A couple of years ago when Blackmagic Design first announced their original Cinema Camera that captured raw 2K imagery for only $2,000 it seemed like a tough act to follow, value-wise. True to form, the company has again managed to live up to its “black magical” reputation by jamming a great deal of camera technology into a much smaller package, and at a substantially reduced price. With the Pocket Cine Camera (PCC), Blackmagic has compressed more than 90 percent of the original Cine Camera’s features into a point-and-shoot camera body at less than half the price. As with previous Blackmagic feats of technological legerdemain, this too seems almost too good to be true—there almost had to be another shoe to drop.
At least that was my perspective when I decided to test and review the Pocket Cine Camera. My questions included “Is this really a compact version of the Blackmagic Cinema Camera, and if not, where do they part company? If perchance there’s almost no difference between them, why would Blackmagic offer so much camera for half of the already low price?
The Blackmagic Design Pocket Cine Camera
Blackmagic’s Pocket Cinema Camera is a pocket-sized Super 16 digital cinema model with a Super 16 mm-sized sensor. It’s billed as having 13 stops of dynamic range—a prerequisite for capturing truly cinematic imagery—which closely mimics what we can see with our eyes, after color grading with DaVinci Resolve. (The captured imagery can actually be graded directly from the card with DaVinci Resolve Lite, which is included with the camera.)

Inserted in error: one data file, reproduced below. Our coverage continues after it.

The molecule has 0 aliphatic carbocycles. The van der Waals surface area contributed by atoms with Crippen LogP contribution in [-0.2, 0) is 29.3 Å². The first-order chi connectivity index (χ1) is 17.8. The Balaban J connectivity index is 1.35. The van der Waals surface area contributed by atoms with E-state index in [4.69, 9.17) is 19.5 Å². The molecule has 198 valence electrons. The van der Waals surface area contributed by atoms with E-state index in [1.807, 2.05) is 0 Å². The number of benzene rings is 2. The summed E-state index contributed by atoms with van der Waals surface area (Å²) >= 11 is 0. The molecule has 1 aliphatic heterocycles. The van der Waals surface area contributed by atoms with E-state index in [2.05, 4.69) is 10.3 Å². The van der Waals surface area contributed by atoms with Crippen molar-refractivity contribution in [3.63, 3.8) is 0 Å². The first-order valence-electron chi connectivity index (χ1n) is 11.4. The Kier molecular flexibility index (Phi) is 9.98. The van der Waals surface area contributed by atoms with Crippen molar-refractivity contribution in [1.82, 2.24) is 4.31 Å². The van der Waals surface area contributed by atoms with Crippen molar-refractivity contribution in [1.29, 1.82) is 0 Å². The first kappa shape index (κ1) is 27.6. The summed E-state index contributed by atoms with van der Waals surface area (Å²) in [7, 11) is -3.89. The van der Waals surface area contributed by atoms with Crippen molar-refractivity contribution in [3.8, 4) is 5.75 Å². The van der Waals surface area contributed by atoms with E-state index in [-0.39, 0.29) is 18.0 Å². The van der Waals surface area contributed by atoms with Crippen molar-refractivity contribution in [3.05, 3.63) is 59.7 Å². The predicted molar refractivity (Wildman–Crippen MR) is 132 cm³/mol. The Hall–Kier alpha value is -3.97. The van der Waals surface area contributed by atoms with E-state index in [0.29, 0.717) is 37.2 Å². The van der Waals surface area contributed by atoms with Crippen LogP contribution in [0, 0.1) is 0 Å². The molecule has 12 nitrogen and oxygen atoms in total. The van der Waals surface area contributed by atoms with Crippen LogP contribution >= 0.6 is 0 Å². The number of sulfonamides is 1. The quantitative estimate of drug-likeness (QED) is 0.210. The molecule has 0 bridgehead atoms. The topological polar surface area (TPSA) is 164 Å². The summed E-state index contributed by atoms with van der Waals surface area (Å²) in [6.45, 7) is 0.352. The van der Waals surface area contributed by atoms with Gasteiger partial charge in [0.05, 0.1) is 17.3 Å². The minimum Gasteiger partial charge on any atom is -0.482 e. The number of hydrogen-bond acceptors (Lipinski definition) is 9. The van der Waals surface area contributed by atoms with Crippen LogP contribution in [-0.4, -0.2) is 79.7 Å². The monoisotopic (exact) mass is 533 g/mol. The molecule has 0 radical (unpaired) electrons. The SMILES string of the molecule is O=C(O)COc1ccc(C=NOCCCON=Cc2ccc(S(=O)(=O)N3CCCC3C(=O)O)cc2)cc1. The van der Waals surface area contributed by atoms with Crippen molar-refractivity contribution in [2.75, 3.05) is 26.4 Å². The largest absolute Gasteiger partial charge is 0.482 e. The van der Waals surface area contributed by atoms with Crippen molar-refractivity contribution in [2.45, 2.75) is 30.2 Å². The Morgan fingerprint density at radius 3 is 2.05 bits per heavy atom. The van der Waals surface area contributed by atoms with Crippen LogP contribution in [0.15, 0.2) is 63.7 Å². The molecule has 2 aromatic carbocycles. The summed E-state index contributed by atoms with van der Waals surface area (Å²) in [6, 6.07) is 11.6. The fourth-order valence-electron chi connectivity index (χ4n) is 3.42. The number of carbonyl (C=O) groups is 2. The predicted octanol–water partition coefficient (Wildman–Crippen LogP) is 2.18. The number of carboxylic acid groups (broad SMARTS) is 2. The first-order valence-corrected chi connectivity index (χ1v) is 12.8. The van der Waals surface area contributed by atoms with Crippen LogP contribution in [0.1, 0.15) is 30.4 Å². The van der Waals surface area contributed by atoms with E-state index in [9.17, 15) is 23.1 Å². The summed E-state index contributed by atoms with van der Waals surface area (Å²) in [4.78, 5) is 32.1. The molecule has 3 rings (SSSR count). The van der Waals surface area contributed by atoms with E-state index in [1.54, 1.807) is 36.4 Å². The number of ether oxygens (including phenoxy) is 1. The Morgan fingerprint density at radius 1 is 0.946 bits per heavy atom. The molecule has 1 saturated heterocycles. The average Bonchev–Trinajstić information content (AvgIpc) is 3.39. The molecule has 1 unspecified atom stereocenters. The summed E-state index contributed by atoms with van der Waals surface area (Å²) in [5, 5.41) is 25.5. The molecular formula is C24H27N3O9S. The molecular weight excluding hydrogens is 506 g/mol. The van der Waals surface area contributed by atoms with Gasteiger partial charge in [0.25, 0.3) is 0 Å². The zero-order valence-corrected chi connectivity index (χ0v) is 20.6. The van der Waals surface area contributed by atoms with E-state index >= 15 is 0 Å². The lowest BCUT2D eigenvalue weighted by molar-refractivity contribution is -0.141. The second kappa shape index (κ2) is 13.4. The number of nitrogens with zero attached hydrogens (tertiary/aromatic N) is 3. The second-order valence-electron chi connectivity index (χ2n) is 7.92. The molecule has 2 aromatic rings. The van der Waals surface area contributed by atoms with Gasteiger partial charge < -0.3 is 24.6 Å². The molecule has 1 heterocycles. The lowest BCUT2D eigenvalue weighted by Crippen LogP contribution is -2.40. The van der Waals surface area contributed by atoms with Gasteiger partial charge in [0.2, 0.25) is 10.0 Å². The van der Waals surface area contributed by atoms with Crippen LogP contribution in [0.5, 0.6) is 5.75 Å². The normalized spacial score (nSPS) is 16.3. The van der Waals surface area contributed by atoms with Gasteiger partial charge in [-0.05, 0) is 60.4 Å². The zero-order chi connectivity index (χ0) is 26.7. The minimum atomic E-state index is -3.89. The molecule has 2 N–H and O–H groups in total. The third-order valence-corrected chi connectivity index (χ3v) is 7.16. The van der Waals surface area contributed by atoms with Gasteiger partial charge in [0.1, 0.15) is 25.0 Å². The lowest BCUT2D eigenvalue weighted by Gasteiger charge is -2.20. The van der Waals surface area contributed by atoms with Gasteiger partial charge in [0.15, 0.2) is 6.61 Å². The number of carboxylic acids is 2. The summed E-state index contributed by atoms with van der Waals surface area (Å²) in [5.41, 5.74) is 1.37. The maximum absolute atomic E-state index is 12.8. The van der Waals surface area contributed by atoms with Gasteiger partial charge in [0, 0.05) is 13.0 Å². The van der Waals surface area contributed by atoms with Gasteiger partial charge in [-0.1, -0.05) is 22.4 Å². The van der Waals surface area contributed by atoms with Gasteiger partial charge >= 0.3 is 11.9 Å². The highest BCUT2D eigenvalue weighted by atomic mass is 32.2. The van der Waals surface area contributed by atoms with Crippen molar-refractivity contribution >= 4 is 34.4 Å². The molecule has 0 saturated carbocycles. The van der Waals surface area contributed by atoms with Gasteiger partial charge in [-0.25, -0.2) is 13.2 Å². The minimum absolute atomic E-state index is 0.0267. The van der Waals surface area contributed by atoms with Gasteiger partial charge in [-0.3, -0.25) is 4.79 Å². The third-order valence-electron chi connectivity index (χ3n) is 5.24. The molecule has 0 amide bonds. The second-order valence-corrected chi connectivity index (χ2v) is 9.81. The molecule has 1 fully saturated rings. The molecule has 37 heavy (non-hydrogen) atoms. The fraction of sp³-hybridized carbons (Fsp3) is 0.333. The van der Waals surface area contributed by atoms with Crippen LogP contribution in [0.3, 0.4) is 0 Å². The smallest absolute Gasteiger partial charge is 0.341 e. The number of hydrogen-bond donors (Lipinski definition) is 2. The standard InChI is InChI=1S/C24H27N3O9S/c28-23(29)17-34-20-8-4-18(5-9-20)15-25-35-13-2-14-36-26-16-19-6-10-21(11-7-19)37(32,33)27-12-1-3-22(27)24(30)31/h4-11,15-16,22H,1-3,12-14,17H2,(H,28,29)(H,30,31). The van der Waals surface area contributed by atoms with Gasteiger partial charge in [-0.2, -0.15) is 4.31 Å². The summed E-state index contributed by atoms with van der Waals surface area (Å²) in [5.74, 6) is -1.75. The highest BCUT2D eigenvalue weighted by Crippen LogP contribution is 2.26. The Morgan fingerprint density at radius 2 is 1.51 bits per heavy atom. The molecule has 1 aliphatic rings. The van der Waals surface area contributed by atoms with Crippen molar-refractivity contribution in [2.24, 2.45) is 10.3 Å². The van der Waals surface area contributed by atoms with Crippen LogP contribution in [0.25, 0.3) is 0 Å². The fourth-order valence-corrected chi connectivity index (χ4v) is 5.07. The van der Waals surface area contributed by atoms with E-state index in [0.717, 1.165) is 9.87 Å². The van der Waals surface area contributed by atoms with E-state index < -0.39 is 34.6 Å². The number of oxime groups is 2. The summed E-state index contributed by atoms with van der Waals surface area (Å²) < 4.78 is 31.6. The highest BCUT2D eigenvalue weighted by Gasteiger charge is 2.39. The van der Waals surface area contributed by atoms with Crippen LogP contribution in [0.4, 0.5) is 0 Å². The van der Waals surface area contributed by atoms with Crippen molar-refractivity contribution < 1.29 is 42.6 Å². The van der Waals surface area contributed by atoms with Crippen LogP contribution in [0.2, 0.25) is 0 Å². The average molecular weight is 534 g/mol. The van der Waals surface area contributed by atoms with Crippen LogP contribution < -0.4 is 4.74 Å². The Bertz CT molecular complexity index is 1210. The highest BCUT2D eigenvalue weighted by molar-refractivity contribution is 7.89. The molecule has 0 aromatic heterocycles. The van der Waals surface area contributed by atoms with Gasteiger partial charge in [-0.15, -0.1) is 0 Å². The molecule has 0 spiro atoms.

The Pocket Cine has an onboard recorder that stores 10-bit files to ultrafast SD cards. There are two dynamic range settings: Video Rec 709 and Film Log. Both feature broad dynamic range to enable the imagery capture for very different applications.
Blackmagic bills the PCC as “the world’s most compact digital film camera”—one that can literally fit into your shirt pocket (at least without a lens). The 5 x 1.25-inch camera body is solid metal and feels heftier than its 12.5 ounce weight. The camera includes a 3.5-inch high-resolution monitor which is ideal for precise focusing and also for playback from the SD memory card. The monitor even provides plenty of room for a full line of status displays at the bottom of the screen: shutter angle, time code, color temp, frame rate, recording format, status, lens aperture, ISO, time lapse interval and more.